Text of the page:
Game 3 is an enticing prospect. A different officiating crew will hopefully open up the game a little, plus Atlanta are always likely to get slightly more favourable decisions on their own floor. But they’ll have to create more going to the basket, and have to play smarter basketball. McCoughtry took 12 of their 16 foul shots in Game 1, 21 of their 32 in Game 2 – other players have to step up and create contact. They’re not going to win games where they shoot fewer free throws than the Lynx. We also have the question of whether McWilliams-Franklin will be fit to play on Wednesday, although her history suggests that if she can walk she’ll be out there. We saw that Adair and Harris can step up, but everything will become more difficult for Minnesota if their veteran leader is missing. You also have to wonder if the Lynx will take better advantage of Atlanta’s switching defence in the upcoming game(s). After poor shooting games for their posts in the San Antonio series, they fixed it and dominated inside in Game 3 – if they do that again in Atlanta, this series might be over on Wednesday night.
In other news…
The All-WNBA teams were announced, with arguably the most controversial decision seeing Tina Charles hold off Sylvia Fowles for the First-Team spot at center. That could’ve been fixed if the NBA/WNBA would get with the times and vote for two interior players and three perimeter, which is far closer to how most teams are set up in the modern game – rather than two guards, two forwards and a center. Still, the voters didn’t do too bad a job given their constraints.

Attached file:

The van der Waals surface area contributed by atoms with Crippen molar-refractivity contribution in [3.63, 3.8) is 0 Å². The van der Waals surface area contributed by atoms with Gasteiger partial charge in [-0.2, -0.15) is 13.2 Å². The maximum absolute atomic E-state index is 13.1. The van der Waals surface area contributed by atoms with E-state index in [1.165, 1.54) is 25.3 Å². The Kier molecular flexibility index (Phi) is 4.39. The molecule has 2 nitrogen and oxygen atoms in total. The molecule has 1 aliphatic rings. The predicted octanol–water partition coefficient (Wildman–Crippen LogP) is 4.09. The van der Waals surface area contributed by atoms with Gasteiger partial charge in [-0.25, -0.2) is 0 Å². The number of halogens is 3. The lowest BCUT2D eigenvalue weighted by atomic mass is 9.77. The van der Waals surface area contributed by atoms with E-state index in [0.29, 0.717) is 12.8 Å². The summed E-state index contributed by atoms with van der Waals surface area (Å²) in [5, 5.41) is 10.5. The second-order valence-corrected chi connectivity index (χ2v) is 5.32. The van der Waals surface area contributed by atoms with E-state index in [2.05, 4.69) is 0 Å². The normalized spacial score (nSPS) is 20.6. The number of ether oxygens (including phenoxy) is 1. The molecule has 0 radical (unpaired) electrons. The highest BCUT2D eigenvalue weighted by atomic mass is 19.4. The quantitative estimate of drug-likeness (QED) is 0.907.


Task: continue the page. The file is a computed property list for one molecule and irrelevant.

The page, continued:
I also never mentioned here that Fowles was named the Defensive Player of the Year in an incredibly close decision over Tamika Catchings. It’s ironic that Catchings should finally lose the DPotY award in the year that she finally won the MVP, but with how Fowles played this season she’s a thoroughly deserving winner. The All-Defensive teams were also announced, and at least there weren’t any left-field picks among the choices this year. You can read my feelings about most of the candidates (and much more about WNBA defense) in the back-and-forth I had with Swish Appeal’s Nate Parham a couple of weeks ago here. Suffice it to say, I preferred the teams we came up with to the ones that the league’s head coaches chose. But then I would, wouldn’t I?
Remaining WNBA Finals Schedule (Lynx lead 2-0):
Fri Oct 7th: Minnesota @ Atlanta, 8pm ET, live on ESPN2
Sun Oct. 9th: Minnesota @ Atlanta, 4pm ET, live on ESPN2 (if necessary)
Wed Oct. 12th: Atlanta @ Minnesota, 8pm ET, live on ESPN2 (if necessary)